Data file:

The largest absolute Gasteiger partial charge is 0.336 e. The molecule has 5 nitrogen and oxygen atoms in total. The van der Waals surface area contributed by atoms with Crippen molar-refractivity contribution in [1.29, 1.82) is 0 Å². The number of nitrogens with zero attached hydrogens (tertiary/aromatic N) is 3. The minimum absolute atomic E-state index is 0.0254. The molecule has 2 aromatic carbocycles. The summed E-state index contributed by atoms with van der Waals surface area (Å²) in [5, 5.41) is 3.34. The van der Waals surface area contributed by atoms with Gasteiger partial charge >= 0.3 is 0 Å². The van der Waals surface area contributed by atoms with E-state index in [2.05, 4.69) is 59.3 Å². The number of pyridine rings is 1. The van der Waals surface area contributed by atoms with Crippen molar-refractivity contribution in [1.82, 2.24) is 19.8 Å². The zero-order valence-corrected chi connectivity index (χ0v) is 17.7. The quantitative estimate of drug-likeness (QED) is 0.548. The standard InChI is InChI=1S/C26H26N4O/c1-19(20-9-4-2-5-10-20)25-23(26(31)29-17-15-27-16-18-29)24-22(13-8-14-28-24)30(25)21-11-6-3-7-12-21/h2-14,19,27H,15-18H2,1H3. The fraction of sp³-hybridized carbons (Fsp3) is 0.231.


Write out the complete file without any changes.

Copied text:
The largest absolute Gasteiger partial charge is 0.336 e. The molecule has 5 nitrogen and oxygen atoms in total. The van der Waals surface area contributed by atoms with Crippen molar-refractivity contribution in [1.29, 1.82) is 0 Å². The number of nitrogens with zero attached hydrogens (tertiary/aromatic N) is 3. The minimum absolute atomic E-state index is 0.0254. The molecule has 2 aromatic carbocycles. The summed E-state index contributed by atoms with van der Waals surface area (Å²) in [5, 5.41) is 3.34. The van der Waals surface area contributed by atoms with Gasteiger partial charge >= 0.3 is 0 Å². The van der Waals surface area contributed by atoms with E-state index in [2.05, 4.69) is 59.3 Å². The number of pyridine rings is 1. The van der Waals surface area contributed by atoms with Crippen molar-refractivity contribution in [1.82, 2.24) is 19.8 Å². The zero-order valence-corrected chi connectivity index (χ0v) is 17.7. The quantitative estimate of drug-likeness (QED) is 0.548. The standard InChI is InChI=1S/C26H26N4O/c1-19(20-9-4-2-5-10-20)25-23(26(31)29-17-15-27-16-18-29)24-22(13-8-14-28-24)30(25)21-11-6-3-7-12-21/h2-14,19,27H,15-18H2,1H3. The fraction of sp³-hybridized carbons (Fsp3) is 0.231.